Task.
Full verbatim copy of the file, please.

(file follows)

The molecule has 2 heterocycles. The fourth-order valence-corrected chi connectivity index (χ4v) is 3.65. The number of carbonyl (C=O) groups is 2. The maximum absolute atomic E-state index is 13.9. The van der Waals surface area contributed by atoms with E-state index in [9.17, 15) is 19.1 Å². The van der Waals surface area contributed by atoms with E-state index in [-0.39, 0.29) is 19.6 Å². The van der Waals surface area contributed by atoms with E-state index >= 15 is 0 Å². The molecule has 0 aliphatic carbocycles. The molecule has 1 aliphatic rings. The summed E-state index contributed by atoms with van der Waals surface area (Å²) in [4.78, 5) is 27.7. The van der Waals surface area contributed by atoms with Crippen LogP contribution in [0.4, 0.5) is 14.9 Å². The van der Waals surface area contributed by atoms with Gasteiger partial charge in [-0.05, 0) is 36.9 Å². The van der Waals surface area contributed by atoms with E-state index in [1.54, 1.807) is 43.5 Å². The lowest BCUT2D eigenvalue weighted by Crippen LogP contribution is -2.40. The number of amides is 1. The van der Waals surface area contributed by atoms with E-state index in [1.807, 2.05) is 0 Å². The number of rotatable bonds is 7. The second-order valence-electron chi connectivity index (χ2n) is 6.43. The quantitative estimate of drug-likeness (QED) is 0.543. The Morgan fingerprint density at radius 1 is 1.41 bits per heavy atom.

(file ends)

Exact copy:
The molecule has 2 heterocycles. The fourth-order valence-corrected chi connectivity index (χ4v) is 3.65. The number of carbonyl (C=O) groups is 2. The maximum absolute atomic E-state index is 13.9. The van der Waals surface area contributed by atoms with E-state index in [9.17, 15) is 19.1 Å². The van der Waals surface area contributed by atoms with E-state index in [-0.39, 0.29) is 19.6 Å². The van der Waals surface area contributed by atoms with E-state index >= 15 is 0 Å². The molecule has 0 aliphatic carbocycles. The molecule has 1 aliphatic rings. The summed E-state index contributed by atoms with van der Waals surface area (Å²) in [4.78, 5) is 27.7. The van der Waals surface area contributed by atoms with Crippen LogP contribution in [0.4, 0.5) is 14.9 Å². The van der Waals surface area contributed by atoms with Gasteiger partial charge in [-0.05, 0) is 36.9 Å². The van der Waals surface area contributed by atoms with E-state index in [1.54, 1.807) is 43.5 Å². The lowest BCUT2D eigenvalue weighted by Crippen LogP contribution is -2.40. The number of amides is 1. The van der Waals surface area contributed by atoms with E-state index in [1.807, 2.05) is 0 Å². The number of rotatable bonds is 7. The second-order valence-electron chi connectivity index (χ2n) is 6.43. The quantitative estimate of drug-likeness (QED) is 0.543. The Morgan fingerprint density at radius 1 is 1.41 bits per heavy atom.